Put differently, the idea of a DeSantis candidacy might be more compelling than an actual DeSantis candidacy.
Beyond DeSantis, it’s downhill for the GOP. The once-promising Virginia Gov. Glenn Youngkin looks much less promising. The Associated Press reports: “Most of the midterm candidates Youngkin tried to help this fall were defeated. Major presidential donors, even those who support him, see the 55-year-old former private-equity chief as simply one in a crowded class of would-be Trump alternatives. And there’s concern that Youngkin has few resonant accomplishments to sell skeptical Republican primary voters.”
Others with less name recognition share DeSantis’s lack of base appeal. Former secretary of state Mike Pompeo lacks a national identity, personal charisma and a record of achievement. Former U.S. ambassador to the United Nations Nikki Haley never managed to decide if she would distance herself from Trump or remain a loyal soldier. She, too, lacks any discernible record or rationale for a presidential run.
Ted Cruz of Texas remains among the least likable senators. . . . . his polling numbers among GOP voters “can’t go down any further.” And former vice president Mike Pence might be the weakest of the alternatives, . . . .
Beyond that are the legion of former blue-state governors who might have had a chance in a pre-Trump, normal GOP
Republicans are reaping what they sowed in the Trump era: A base too extreme and too delusional to accept viable general election candidates; a bench of candidates tainted either by excessive loyalty to Trump or excessive independence (or in Pence’s case, both); and, most critically, a lack of any compelling message.
What do these people want to do, other than gain power? Railing at wokeness, bullying LGBTQ youths and demanding more tax breaks for billionaires don’t make for an attractive platform. (Remember, the party didn’t even bother putting together a platform in 2020, because the only thing it stood for was four more years of an unhinged narcissist.)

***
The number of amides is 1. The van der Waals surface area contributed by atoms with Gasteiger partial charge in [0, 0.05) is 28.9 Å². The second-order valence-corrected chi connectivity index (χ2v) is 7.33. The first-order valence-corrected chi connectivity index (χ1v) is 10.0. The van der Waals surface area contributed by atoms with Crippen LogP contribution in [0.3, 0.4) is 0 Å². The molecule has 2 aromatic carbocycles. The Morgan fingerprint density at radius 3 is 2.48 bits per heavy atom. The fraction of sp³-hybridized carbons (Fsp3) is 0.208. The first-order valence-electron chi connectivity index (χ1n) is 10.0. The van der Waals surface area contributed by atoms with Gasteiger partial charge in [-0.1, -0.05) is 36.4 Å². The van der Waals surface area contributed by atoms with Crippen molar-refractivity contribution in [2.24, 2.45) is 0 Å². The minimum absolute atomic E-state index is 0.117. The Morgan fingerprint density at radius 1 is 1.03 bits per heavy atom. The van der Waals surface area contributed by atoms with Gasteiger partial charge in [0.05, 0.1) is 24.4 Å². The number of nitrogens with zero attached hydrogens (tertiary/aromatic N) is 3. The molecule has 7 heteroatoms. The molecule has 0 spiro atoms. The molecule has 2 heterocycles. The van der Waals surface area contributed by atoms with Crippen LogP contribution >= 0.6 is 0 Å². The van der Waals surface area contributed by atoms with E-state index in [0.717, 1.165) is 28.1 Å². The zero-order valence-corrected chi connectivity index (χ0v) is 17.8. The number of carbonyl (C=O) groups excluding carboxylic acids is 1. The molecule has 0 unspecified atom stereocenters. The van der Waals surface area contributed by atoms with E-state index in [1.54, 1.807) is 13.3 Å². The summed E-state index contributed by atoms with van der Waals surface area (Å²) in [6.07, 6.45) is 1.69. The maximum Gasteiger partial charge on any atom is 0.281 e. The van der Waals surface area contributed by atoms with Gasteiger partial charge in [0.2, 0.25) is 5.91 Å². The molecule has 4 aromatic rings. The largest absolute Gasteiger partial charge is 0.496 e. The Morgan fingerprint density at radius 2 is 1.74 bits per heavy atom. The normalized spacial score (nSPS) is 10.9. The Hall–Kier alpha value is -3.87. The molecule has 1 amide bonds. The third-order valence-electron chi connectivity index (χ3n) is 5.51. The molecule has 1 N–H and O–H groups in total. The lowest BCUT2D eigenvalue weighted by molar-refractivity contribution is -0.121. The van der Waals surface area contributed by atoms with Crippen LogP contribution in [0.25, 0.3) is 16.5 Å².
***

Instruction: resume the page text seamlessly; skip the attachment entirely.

Perhaps DeSantis will get the nod by default. But Republicans will probably be chagrined when they discover he is not so much “sanctimonious,” as Trump sneered, but boring and devoid of a rationale for seeking the presidency.
Wednesday, December 07, 2022
Herschel Walker could be basking in his former glory, his many offenses against women, children, honesty and the English language neatly masked by the invisibility cloak of celebrity. . . . . Perhaps, to borrow a phrase, he got tired of winning, because today he is known for his humiliating campaign for U.S. Senate from Georgia. The debacle — which featured allegations of his abandoned children, terrorized mates, brandished firearms, fictionalized achievements and secret funding of girlfriends’ abortions — ended on Tuesday with Walker’s opponent, Sen. Raphael G. Warnock (D), reelected in a runoff.
Yet some 1.7 million Georgians voted for Walker, most likely many of those being evangelicals who make up the core of the cult of Trump. Like Trump, Walker should have been anathema to the values of true followers of Christ. Nonetheless, the evangelical loyalty to Walker and Trump underscores the abject moral bankruptcy of this segment of supposed Christians. Indeed, they make the Pharisees of the Bible often look virtuous in comparison - something totally lost on them (a case in point is Victoria Cobb of The Family Foundation who is screaming foul after having a restaurant refuse to accommodate members of her hate group). A column in the New York Times looks at the continued moral lapses of these self-annointed modern day Pharisees. Here are excerpts: